Ron DeSantis's biggest individual donor, hotel entrepreneur Robert Bigelow, warned that he will cut off donations if the Republican 2024 candidate doesn't turn moderate.
"He does need to shift to get to moderates. He'll lose if he doesn't ... Extremism isn't going to get you elected," Mr. Bigelow said during an interview with Reuters, adding that he had communicated these concerns to Mr. DeSantis's campaign.
Mr. Bigelow, founder of Las Vegas-based Bigelow Aerospace, donated $20 million to the pro-DeSantis "Never Back Down" super PAC in March, which makes him the biggest donor to the group. The second-biggest individual donor to Never Back Down is venture capitalist Douglas Leone, who gave $2 million, according to campaign filings—a tenth of what Mr. Bigelow contributed.
When asked about which policies he doesn't agree with, Mr. Bigelow specifically mentioned the six-week abortion ban Mr. DeSantis signed in April after the Florida legislature passed the bill.
The bill was signed after Mr. Bigelow made the massive donation.
However, Mr. Bigelow said he still supports Mr. DeSantis and agreed with most of his policies.
He said he would not donate more money for now.
"Not until I see that he's able to generate more on his own. I'm already too big a percentage," he said. "A lot of his donors are still on the fence."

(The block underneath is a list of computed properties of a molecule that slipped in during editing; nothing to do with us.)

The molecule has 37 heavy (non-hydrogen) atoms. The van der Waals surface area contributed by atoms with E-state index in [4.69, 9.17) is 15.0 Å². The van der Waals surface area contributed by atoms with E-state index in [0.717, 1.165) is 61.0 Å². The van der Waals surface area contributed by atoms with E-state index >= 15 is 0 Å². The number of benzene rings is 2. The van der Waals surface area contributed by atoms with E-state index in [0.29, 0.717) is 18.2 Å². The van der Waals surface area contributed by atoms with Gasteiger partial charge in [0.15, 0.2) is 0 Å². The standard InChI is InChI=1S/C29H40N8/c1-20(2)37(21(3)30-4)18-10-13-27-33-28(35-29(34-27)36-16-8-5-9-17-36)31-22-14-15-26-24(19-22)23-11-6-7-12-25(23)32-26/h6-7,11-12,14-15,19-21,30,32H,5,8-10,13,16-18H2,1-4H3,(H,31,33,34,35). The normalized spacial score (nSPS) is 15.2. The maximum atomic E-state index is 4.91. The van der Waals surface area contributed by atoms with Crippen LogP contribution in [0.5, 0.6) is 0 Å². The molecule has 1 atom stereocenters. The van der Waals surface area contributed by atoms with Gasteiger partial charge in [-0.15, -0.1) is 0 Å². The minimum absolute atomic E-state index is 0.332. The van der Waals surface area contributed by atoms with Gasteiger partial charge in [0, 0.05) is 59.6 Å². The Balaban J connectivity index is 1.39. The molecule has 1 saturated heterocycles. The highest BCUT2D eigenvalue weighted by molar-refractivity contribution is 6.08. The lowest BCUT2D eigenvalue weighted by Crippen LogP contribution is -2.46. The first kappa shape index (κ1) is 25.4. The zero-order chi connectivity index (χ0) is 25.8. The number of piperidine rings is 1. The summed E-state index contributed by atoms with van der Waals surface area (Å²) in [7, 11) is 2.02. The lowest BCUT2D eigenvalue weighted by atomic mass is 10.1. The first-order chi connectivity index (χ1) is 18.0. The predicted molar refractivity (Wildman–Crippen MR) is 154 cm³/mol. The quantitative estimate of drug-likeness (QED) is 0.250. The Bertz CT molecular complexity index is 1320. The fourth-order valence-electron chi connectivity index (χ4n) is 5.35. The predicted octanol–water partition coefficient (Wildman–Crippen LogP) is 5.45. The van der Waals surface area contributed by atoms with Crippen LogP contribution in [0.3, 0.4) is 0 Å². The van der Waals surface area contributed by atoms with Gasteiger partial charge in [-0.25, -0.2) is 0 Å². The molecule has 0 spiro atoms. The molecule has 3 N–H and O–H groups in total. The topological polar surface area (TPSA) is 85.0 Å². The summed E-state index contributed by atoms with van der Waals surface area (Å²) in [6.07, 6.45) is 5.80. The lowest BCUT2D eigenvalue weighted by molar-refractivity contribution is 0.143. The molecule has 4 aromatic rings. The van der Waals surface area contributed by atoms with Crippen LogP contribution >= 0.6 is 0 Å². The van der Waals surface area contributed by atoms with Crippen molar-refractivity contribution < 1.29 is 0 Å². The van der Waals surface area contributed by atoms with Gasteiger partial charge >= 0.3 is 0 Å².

Mr. Bigelow's comments may stoke perceptions that Mr. DeSantis, once a donor darling expected to put up a real fight against Republican front-runner former President Donald Trump, is in a downward spiral.
The DeSantis campaign didn't respond to a request for comment from The Epoch Times.
In a statement to Reuters, a spokesperson for the DeSantis campaign, Bryan Griffin, said they were "grateful" to supporters and donors who gave them "the capacity to compete for the long haul," without addressing Mr. Bigelow directly.
DeSantis Trailing TrumpMr. DeSantis's campaign and Never Back Down had a combined $109 million in the bank at the end of June, well above the combined $53 million of Mr. Trump's campaign and his allied super PAC, known as MAGA Inc., according to financial disclosures to the Federal Elections Commission.
However, Mr. DeSantis's campaign finances have come under scrutiny in recent weeks after his campaign said it had let go of 38 employees, or over one-third of staff.
The campaign had a high cash burn rate, and most of the money raised came from donors who had contributed the maximum legal amount, suggesting more financial tensions ahead.
Mr. Bigelow's move underscores donors' concerns about the Florida governor's struggling campaign, which has been unable to make a dent in Mr. Trump's huge lead for the 2024 Republican nomination.
The latest Reuters/Ipsos poll showed he had slumped to 13 percent of support among Republicans against 47 percent for Mr. Trump.
Mr. DeSantis shrugged off the poll results as "narrative."
"These are narratives. The media doesn't want me to be the nominee. I think that's very, very clear. Why? Because they know I'll beat Biden. But even more importantly they know I will actually deliver on all these things. We will stop the invasion at the border, we'll take on the drug cartels, we'll curtail the administrative state, we'll get spending under control. We'll do all the things that they don't want to see done," he said during an interview with Fox News' Marie Bartiromo in early July.
Parents, particularly mothers, will be his secret weapon during the primary, Mr. DeSantis claimed.